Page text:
It is, however, encouraging to note that in the early hours of July 1, before news of the bodies being found was publicly known, Inspector-General of Police Joseph Boinett ordered the arrest of three AP officers attached to the Syokimau AP Camp and further directed that all their colleagues at the camp be questioned about the disappearances.
On July 2, the Inspector General said three officers – Frederick Leliman, Stephen Chebulet and Sylvia Wanjiku – were being held over offences relating to the killings.
“The Inspector General should now clarify whether the AP officer accused of shooting Mwendwa in April 2015 is one of those under arrest,” said Otsieno Namwaya, Africa Researcher at Human Rights Watch. “It cannot be business as usual when cases of police killings are emerging from many parts of the country each year. The government should urgently conduct a thorough investigation to ensure that perpetrators are held accountable and that these killings stop.”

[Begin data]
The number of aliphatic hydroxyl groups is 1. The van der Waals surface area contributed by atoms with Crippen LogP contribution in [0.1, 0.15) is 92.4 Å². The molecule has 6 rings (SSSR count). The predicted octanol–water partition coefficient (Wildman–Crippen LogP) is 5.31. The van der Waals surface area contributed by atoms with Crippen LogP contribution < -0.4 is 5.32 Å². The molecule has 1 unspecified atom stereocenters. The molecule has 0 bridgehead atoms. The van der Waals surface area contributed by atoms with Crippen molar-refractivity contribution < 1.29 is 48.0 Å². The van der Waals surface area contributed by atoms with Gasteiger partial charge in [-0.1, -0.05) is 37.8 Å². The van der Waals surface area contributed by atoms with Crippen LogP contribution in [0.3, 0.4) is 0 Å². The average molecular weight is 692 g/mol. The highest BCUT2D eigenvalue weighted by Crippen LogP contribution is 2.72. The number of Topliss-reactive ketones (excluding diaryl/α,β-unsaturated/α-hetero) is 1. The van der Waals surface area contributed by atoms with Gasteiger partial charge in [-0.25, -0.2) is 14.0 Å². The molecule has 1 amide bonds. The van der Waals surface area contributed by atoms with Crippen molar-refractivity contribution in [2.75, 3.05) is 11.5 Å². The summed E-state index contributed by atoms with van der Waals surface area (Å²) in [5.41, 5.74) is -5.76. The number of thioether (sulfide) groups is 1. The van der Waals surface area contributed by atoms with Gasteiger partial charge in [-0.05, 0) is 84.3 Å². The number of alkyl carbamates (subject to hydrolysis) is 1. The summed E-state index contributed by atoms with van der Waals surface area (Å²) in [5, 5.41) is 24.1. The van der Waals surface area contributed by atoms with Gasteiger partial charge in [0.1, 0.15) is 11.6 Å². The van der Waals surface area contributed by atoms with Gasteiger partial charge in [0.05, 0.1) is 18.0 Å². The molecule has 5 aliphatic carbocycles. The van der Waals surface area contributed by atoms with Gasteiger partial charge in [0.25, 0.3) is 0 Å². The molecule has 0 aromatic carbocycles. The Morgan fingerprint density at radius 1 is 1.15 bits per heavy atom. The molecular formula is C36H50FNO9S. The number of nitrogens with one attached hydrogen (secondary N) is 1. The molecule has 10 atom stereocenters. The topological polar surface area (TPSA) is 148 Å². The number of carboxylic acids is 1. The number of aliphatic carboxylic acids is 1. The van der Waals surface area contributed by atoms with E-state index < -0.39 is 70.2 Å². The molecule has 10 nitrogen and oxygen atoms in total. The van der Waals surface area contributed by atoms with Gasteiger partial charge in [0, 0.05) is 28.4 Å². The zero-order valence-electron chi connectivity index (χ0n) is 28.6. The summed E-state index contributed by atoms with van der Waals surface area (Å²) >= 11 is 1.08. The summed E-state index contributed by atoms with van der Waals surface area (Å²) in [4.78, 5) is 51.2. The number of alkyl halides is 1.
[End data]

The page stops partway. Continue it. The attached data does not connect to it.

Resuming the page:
These outrageous crimes should not only be the concern of the police and IPOA, but should be addressed by all levels of Kenya’s leadership, including the national assembly and the head of state.
“The killing of these three young Kenyans in cold blood should concern President Uhuru Kenyatta,” said George Kegoro, Executive Director of the Kenya Human Rights Commission. “The head of state must immediately institute a full judicial commission of inquiry into the appropriation and misuse of the institution of the police and its resources for personal and criminal ends including, as in this case, extrajudicial killings.”
Kenya’s international partners - in particular Sweden, the UK and USA - that are currently providing financial support to the Kenya police units implicated in extrajudicial killings, should urge Kenyan authorities to ensure effective investigations into these killings and prosecution of those responsible. Supporting Kenyan security agencies without insisting on accountability for human rights violations makes donor countries complicit in those violations.